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12 comments so far...

  • very important lesson/skill indeed!

    Farrell  |  March 30th, 2011 at 12:06 pm

  • Yes, yes, and so very yes!!

    Jen  |  March 30th, 2011 at 12:40 pm

  • I was never taught why thank you notes are important nor had I ever thought about it, until I got married. I knew it was something that was expected and I found out my mother in law (and her mother) were very diligent about sending thank you notes in a timely manner. They were expecting a thank you note, and pronto!

    I now always write a thank you note if I am not there to thank the person face to face. My kids always write thank you notes both to family and friends for birthday gifts and I hadn’t thought of the “no playing with the gift until you write the thank you note” rule, so my children will thank you for that, I am sure! :)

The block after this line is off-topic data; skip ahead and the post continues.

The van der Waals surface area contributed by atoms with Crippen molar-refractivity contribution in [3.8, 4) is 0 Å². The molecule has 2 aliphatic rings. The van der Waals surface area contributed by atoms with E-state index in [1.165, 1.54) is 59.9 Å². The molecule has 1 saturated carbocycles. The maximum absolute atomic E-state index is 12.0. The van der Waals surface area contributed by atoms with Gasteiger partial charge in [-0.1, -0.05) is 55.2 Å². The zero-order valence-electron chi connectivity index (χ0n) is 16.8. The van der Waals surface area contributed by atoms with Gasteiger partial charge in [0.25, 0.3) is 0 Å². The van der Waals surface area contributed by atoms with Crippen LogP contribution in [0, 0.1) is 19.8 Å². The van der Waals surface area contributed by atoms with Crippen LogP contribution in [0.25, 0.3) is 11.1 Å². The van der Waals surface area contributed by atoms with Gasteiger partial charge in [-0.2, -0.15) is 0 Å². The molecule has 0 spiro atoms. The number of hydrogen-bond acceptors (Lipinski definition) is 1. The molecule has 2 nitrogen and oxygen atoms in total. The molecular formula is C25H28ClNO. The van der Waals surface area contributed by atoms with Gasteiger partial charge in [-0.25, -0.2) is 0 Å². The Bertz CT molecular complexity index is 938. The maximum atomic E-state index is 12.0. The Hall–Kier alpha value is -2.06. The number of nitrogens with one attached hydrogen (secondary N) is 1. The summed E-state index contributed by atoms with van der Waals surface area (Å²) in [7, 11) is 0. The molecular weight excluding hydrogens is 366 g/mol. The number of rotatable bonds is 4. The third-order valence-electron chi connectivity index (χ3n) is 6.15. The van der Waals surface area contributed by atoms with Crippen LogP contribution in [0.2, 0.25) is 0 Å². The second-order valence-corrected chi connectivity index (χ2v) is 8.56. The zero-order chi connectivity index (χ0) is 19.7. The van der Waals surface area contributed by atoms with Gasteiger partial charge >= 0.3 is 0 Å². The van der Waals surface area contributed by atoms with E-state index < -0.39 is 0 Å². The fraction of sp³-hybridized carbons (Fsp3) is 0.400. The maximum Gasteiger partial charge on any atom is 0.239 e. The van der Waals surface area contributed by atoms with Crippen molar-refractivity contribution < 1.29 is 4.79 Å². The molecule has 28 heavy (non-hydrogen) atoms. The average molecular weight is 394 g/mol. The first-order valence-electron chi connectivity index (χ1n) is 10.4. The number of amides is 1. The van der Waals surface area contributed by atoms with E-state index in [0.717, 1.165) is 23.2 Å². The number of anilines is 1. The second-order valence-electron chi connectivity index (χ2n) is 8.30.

Chris  |  March 30th, 2011 at 1:16 pm

  • Very important! My Mom was vigilant about thank you notes and I’m so grateful to her for it!

    Jen in MI  |  March 30th, 2011 at 2:05 pm

  • This is why I love you. I started making Brother write notes and he took to it swimmingly, but the idea that my 4-year-old could also send notes via colored sheet and dictated thank you instead of ME sending the note is awesome.

    Misty  |  March 30th, 2011 at 3:17 pm

  • yes i have started thinking about this… mostly because my son is kind of card obsessed at them moment (at 4, apparently mail is very magical!) so i am thinking this is a great time to hop on that train and get it going! this years b-day will include thank-you notes from him directly. YAY!